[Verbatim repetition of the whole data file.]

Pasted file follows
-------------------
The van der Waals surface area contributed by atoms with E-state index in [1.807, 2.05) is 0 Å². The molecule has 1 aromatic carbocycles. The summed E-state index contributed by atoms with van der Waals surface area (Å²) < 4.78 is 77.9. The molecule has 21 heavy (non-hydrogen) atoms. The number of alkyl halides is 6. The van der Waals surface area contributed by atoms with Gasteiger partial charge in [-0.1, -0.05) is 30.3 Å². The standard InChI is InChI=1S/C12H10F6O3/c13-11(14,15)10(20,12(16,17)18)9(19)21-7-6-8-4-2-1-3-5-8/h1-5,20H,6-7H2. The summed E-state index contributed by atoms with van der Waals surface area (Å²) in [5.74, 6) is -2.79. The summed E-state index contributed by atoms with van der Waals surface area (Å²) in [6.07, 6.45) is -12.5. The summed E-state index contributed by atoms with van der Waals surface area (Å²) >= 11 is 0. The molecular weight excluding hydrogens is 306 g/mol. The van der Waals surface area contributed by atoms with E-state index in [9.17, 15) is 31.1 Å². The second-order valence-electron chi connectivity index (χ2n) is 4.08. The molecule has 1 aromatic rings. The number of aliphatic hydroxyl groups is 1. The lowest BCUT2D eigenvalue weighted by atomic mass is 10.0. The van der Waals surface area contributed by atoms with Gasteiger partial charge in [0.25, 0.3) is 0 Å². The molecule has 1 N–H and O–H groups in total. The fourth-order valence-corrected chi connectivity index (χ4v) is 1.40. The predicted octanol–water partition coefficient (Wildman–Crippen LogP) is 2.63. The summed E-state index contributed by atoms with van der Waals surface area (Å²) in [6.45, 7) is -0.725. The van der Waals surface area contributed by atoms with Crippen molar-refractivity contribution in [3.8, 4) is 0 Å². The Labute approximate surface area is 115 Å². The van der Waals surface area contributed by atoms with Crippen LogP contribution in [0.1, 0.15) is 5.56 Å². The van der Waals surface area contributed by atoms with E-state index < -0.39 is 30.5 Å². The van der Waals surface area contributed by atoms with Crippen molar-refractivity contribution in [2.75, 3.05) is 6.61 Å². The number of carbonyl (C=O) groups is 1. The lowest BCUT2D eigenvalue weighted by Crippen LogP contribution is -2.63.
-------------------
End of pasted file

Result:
The van der Waals surface area contributed by atoms with E-state index in [1.807, 2.05) is 0 Å². The molecule has 1 aromatic carbocycles. The summed E-state index contributed by atoms with van der Waals surface area (Å²) < 4.78 is 77.9. The molecule has 21 heavy (non-hydrogen) atoms. The number of alkyl halides is 6. The van der Waals surface area contributed by atoms with Gasteiger partial charge in [-0.1, -0.05) is 30.3 Å². The standard InChI is InChI=1S/C12H10F6O3/c13-11(14,15)10(20,12(16,17)18)9(19)21-7-6-8-4-2-1-3-5-8/h1-5,20H,6-7H2. The summed E-state index contributed by atoms with van der Waals surface area (Å²) in [5.74, 6) is -2.79. The summed E-state index contributed by atoms with van der Waals surface area (Å²) in [6.07, 6.45) is -12.5. The summed E-state index contributed by atoms with van der Waals surface area (Å²) >= 11 is 0. The molecular weight excluding hydrogens is 306 g/mol. The van der Waals surface area contributed by atoms with E-state index in [9.17, 15) is 31.1 Å². The second-order valence-electron chi connectivity index (χ2n) is 4.08. The molecule has 1 aromatic rings. The number of aliphatic hydroxyl groups is 1. The lowest BCUT2D eigenvalue weighted by atomic mass is 10.0. The van der Waals surface area contributed by atoms with Gasteiger partial charge in [0.25, 0.3) is 0 Å². The molecule has 1 N–H and O–H groups in total. The fourth-order valence-corrected chi connectivity index (χ4v) is 1.40. The predicted octanol–water partition coefficient (Wildman–Crippen LogP) is 2.63. The summed E-state index contributed by atoms with van der Waals surface area (Å²) in [6.45, 7) is -0.725. The van der Waals surface area contributed by atoms with Crippen molar-refractivity contribution in [3.8, 4) is 0 Å². The Labute approximate surface area is 115 Å². The van der Waals surface area contributed by atoms with Crippen LogP contribution in [0.1, 0.15) is 5.56 Å². The van der Waals surface area contributed by atoms with E-state index < -0.39 is 30.5 Å². The van der Waals surface area contributed by atoms with Crippen molar-refractivity contribution in [2.75, 3.05) is 6.61 Å². The number of carbonyl (C=O) groups is 1. The lowest BCUT2D eigenvalue weighted by Crippen LogP contribution is -2.63.